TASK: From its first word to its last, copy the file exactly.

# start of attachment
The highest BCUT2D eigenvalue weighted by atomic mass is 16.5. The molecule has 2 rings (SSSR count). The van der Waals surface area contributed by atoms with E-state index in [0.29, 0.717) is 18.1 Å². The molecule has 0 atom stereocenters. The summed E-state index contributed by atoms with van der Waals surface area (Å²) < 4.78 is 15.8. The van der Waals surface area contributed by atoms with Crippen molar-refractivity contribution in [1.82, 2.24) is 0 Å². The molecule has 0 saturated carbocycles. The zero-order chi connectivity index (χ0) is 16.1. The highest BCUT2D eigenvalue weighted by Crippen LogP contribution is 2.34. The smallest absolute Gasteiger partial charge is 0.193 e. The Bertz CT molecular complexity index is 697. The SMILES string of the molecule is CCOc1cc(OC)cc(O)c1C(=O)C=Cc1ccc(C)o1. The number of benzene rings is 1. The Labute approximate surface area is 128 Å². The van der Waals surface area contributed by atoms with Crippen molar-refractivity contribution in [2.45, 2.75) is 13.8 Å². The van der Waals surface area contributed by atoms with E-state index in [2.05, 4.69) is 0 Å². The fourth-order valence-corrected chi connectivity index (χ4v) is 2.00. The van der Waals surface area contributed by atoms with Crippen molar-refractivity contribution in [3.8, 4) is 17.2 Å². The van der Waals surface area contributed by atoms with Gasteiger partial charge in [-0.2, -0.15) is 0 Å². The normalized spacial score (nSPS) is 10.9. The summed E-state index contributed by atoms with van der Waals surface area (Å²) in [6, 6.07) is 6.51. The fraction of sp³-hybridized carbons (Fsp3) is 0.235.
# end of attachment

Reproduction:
The highest BCUT2D eigenvalue weighted by atomic mass is 16.5. The molecule has 2 rings (SSSR count). The van der Waals surface area contributed by atoms with E-state index in [0.29, 0.717) is 18.1 Å². The molecule has 0 atom stereocenters. The summed E-state index contributed by atoms with van der Waals surface area (Å²) < 4.78 is 15.8. The van der Waals surface area contributed by atoms with Crippen molar-refractivity contribution in [1.82, 2.24) is 0 Å². The molecule has 0 saturated carbocycles. The zero-order chi connectivity index (χ0) is 16.1. The highest BCUT2D eigenvalue weighted by Crippen LogP contribution is 2.34. The smallest absolute Gasteiger partial charge is 0.193 e. The Bertz CT molecular complexity index is 697. The SMILES string of the molecule is CCOc1cc(OC)cc(O)c1C(=O)C=Cc1ccc(C)o1. The number of benzene rings is 1. The Labute approximate surface area is 128 Å². The van der Waals surface area contributed by atoms with Crippen molar-refractivity contribution in [2.45, 2.75) is 13.8 Å². The van der Waals surface area contributed by atoms with E-state index in [2.05, 4.69) is 0 Å². The fourth-order valence-corrected chi connectivity index (χ4v) is 2.00. The van der Waals surface area contributed by atoms with Crippen molar-refractivity contribution in [3.8, 4) is 17.2 Å². The van der Waals surface area contributed by atoms with Gasteiger partial charge in [-0.2, -0.15) is 0 Å². The normalized spacial score (nSPS) is 10.9. The summed E-state index contributed by atoms with van der Waals surface area (Å²) in [6, 6.07) is 6.51. The fraction of sp³-hybridized carbons (Fsp3) is 0.235.